Colorectal cancer treatment options questioned

Scientists from the University of Montreal have questioned previously proposed treatments for colorectal cancer. Inulin has been shown to increase the growth of bacteria associated with this type of cancer. Work results published in Frontiers in Microbiology.

A group of strains of E. coli and polyketide synthase (pks and E. coli) is known to produce colibactin, a toxin that causes double-strand breaks in host cell DNA. This results in a higher mutation rate, increasing the risk of intestinal tumors. Previous search revealedthat 42% of healthy people had pks and E. coli in their gut, compared to 46% of colorectal cancer patients.

Now, experts have focused their attention on finding bacterial compounds that might inhibit the growth of E. coli and reduce the production of colibactin. During the process, various nutritional supplements have been tested that have a positive effect on the health of the digestive system. Among these was inulin, a dietary fiber found in many plant foods and sold in many pharmacies under the guise of a prebiotic.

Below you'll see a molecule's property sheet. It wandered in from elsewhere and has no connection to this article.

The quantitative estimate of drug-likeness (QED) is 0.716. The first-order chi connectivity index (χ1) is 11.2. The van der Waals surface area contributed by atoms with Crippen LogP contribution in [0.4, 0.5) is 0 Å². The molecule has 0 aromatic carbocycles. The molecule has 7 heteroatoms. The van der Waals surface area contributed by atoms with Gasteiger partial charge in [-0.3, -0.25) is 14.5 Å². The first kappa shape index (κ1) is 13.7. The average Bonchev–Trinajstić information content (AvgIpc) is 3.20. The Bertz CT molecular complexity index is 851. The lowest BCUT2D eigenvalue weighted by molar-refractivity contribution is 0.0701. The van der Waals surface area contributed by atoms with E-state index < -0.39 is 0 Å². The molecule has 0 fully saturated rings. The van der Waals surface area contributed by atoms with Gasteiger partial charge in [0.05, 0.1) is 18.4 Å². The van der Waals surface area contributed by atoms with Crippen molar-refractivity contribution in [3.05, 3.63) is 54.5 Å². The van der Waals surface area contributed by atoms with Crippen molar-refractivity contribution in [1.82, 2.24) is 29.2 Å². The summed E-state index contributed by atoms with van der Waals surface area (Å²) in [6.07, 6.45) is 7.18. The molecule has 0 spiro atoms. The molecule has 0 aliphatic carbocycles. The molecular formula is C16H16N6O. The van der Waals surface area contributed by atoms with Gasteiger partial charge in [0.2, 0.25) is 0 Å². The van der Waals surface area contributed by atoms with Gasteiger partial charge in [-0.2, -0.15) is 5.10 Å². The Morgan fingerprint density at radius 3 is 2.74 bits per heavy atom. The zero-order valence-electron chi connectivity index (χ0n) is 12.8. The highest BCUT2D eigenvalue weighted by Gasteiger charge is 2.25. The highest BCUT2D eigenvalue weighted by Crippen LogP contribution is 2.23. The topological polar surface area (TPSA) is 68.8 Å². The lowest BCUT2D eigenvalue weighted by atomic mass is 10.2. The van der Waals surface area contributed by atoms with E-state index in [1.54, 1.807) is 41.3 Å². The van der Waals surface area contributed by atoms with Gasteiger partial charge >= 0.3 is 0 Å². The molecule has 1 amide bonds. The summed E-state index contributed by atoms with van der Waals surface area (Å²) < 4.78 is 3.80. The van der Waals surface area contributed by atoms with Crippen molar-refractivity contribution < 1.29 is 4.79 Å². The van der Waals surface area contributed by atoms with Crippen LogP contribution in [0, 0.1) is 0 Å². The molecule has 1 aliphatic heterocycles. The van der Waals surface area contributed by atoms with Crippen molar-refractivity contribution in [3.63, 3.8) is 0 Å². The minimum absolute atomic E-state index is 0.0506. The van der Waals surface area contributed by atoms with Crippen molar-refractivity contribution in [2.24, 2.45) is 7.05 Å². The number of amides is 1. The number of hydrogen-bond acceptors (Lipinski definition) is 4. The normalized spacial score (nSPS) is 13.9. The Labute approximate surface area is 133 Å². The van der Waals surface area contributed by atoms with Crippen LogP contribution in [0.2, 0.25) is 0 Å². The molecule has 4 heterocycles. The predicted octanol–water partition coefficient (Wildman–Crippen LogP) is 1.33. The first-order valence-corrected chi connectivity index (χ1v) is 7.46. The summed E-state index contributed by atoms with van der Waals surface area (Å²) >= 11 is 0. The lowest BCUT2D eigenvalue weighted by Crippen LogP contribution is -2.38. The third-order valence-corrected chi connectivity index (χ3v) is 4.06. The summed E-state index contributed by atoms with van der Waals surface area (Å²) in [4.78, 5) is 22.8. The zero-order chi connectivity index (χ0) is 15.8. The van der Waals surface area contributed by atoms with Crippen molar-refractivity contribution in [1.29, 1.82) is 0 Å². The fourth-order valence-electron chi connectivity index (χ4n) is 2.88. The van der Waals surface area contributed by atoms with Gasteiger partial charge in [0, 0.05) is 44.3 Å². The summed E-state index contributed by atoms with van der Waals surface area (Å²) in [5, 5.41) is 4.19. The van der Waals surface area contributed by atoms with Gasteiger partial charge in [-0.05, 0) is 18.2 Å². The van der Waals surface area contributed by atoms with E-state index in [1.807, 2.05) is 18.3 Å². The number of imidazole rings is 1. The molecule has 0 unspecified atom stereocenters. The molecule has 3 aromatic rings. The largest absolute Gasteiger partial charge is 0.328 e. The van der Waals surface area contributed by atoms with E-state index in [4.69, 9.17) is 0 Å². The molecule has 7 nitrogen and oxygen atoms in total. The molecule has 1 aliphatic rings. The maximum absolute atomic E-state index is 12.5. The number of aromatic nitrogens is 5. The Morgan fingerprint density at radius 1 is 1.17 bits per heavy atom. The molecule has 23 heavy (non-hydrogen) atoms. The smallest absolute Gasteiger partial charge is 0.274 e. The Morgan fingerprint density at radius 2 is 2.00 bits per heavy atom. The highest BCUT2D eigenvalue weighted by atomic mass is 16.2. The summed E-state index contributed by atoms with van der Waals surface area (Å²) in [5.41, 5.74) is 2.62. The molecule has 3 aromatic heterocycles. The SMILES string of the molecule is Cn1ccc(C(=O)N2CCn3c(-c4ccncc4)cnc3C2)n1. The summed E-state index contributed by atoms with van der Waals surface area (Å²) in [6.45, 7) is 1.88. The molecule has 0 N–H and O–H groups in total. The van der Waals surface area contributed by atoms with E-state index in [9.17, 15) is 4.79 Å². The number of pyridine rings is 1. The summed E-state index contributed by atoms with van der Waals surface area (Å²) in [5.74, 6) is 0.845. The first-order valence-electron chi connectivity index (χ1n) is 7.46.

At the same time, analysis showed that inulin actually increases the growth of pks and E. coli and colibactin secretion, which affects the genetic structure of intestinal cells. Experiments in an animal model of mice with colorectal cancer showed increased growth of pks and E. coli, as well as accelerated tumor development in mice treated with inulin.

Preliminary tests carried out on samples of human intestinal bacteria confirm this effect: most strains are able to use inulin to increase their own growth. This suggests that the option of treating colorectal cancer with inulin should be postponed.

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